'There’s no movie that’s worth a life': Manitoba film community reacts to death on Alec Baldwin set
A member of Manitoba’s film community is issuing a reminder about the importance of safety on film sets in the wake of a fatal shooting during the production of an Alec Baldwin movie.
According to law enforcement, Baldwin fatally shot a cinematographer and wounded a director when he discharged a prop gun on set during the filming of the movie "Rust" on Oct. 22.
Halyna Hutchins, who was 42, was the director of photography for Baldwin's latest movie, a Western which was being filmed in New Mexico.
According to law enforcement statements provided to CNN, Hutchins was shot at around 1:50 p.m. Thursday local time and was airlifted to hospital but died of her injuries.
Joao Holowka has worked in the film industry in Manitoba for over 20 years as a chief lighting technician.
He said the tragedy on the set of “Rust” goes beyond the film industry.
“Someone once said, ‘if it’s important enough to run for it, it’s important enough to wait for it,’” Holowka told CTV News Winnipeg.
“So safety first, it’s not a cliché. It’s a lifesaver device. You wait. You don’t run. You don’t take shortcuts. There’s no shot, there’s no frame, there’s no scene, there’s no movie that’s worth a life. Safety first always.”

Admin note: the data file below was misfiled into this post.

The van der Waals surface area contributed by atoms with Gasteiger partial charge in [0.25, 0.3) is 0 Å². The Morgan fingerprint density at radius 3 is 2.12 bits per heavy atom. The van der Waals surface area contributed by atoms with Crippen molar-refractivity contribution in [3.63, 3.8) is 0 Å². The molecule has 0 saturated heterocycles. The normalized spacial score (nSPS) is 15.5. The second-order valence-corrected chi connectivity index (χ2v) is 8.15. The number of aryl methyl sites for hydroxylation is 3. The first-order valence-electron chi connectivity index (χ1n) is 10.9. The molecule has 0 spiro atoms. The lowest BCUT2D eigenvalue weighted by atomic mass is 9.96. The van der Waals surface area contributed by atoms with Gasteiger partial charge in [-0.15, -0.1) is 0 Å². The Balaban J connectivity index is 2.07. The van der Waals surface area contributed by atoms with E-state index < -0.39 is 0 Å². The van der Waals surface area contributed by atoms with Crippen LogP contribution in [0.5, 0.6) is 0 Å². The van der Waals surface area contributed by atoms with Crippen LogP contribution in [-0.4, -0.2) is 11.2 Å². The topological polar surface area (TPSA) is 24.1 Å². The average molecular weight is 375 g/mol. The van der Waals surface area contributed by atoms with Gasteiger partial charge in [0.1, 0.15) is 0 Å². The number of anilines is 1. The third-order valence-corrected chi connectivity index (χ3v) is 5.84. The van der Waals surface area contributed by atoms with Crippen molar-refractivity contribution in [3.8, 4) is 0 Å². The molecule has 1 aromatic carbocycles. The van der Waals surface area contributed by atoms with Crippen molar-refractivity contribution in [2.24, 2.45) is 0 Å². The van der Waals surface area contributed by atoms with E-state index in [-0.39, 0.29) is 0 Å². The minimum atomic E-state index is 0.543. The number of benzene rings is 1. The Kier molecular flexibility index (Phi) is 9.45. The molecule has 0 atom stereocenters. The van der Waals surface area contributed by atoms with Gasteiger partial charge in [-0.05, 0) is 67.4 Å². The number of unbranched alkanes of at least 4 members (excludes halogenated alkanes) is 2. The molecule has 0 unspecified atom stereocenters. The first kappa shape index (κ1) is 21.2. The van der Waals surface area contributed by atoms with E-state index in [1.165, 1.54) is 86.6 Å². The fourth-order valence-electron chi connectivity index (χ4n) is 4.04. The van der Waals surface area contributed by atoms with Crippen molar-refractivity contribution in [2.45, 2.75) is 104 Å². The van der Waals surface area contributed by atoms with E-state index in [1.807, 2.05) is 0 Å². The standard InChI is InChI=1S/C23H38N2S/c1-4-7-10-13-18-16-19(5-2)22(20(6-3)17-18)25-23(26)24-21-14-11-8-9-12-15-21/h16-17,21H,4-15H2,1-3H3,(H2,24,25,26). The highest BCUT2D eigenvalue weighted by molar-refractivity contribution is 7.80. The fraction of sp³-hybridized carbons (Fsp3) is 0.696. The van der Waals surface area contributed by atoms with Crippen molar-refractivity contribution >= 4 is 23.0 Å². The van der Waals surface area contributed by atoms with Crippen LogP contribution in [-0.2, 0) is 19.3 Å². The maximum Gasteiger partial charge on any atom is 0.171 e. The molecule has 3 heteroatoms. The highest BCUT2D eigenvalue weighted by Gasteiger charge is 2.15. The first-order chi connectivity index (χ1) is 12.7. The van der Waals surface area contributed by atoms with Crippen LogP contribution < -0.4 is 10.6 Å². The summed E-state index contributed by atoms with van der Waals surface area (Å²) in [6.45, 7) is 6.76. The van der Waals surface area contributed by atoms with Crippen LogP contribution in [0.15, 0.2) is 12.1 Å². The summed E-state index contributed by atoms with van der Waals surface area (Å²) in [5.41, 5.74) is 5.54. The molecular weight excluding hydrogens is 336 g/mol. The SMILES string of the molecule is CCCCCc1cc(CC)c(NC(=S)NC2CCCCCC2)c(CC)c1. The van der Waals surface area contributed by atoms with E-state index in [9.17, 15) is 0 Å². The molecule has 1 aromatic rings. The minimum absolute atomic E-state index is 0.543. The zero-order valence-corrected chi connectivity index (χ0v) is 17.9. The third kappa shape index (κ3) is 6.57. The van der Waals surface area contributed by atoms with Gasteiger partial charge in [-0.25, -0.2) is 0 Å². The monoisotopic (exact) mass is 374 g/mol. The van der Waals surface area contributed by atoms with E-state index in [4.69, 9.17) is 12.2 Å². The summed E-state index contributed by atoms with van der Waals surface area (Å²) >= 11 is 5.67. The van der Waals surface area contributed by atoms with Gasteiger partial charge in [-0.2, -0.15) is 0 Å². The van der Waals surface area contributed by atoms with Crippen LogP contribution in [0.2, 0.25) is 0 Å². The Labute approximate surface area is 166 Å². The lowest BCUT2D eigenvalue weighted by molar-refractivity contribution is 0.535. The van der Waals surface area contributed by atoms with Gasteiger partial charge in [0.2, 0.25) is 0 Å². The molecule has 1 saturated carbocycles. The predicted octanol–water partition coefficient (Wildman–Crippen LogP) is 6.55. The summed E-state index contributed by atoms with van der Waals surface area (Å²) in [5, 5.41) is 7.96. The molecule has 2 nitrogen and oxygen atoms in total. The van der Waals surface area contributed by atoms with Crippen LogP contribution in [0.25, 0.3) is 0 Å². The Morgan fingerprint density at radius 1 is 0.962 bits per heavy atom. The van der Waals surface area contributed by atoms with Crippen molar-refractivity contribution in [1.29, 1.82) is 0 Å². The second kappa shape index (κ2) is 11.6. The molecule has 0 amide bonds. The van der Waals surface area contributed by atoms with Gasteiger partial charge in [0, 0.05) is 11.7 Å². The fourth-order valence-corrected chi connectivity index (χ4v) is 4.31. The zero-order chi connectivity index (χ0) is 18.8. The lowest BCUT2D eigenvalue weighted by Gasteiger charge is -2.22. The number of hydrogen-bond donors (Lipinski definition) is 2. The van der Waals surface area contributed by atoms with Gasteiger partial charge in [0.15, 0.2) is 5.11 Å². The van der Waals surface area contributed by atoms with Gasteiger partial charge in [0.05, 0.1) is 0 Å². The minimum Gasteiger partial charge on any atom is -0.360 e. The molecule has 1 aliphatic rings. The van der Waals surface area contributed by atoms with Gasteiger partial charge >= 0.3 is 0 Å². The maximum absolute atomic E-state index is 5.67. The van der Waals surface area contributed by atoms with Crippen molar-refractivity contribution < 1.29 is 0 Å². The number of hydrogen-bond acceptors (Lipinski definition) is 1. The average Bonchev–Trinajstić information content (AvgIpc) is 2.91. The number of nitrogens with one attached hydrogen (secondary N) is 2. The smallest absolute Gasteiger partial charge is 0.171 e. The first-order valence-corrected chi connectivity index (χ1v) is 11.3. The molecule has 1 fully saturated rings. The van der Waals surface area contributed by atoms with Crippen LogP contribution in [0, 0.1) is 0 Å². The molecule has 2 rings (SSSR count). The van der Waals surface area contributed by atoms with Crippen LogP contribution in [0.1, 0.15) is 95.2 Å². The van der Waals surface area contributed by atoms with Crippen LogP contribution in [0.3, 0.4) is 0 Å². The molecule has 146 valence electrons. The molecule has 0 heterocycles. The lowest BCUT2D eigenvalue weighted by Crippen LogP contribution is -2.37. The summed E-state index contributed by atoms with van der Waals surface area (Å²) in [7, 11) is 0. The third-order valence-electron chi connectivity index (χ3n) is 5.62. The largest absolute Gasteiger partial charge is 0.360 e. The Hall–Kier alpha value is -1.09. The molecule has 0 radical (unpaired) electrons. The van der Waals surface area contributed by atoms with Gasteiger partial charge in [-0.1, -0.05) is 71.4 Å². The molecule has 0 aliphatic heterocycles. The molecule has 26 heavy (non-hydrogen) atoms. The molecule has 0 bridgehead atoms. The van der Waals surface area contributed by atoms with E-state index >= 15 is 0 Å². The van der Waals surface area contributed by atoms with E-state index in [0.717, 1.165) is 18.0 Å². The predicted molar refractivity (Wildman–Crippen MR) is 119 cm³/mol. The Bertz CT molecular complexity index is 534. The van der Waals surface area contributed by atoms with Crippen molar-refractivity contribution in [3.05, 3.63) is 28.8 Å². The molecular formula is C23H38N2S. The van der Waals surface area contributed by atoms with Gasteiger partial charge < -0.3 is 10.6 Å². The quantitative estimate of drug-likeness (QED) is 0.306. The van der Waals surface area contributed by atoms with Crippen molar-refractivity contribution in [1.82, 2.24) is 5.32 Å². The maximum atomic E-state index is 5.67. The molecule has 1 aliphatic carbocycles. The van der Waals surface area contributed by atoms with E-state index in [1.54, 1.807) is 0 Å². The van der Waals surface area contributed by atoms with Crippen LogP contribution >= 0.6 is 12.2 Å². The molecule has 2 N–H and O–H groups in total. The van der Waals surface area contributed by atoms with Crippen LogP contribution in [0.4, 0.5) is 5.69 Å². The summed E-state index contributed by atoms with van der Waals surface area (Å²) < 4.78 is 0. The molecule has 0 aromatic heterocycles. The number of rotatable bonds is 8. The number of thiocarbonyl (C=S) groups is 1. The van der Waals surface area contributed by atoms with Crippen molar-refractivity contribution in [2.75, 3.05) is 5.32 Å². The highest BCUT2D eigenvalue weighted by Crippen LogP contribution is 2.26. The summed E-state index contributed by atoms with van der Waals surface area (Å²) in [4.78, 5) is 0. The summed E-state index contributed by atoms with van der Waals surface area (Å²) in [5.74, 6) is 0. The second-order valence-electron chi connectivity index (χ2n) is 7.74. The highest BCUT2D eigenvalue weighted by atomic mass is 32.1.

The gun Baldwin used was one of three that a firearms specialist, or "armorer," had set on a cart outside the building where a scene was being rehearsed, according to court records. Assistant director Dave Halls grabbed a gun off a cart and handed it to Baldwin, indicating that the weapon was safe by yelling "cold gun," court papers say. However, it was loaded with live rounds, according to the records.
Holowka said the film industry has the mentality of making anything possible, but there are and should be limits.
“We are very much a ‘can do’ attitude industry. There’s nothing that we cannot do, with one exception; if you do not feel safe, walk away. It’s just a movie.”
- With files from CNN and The Associated Press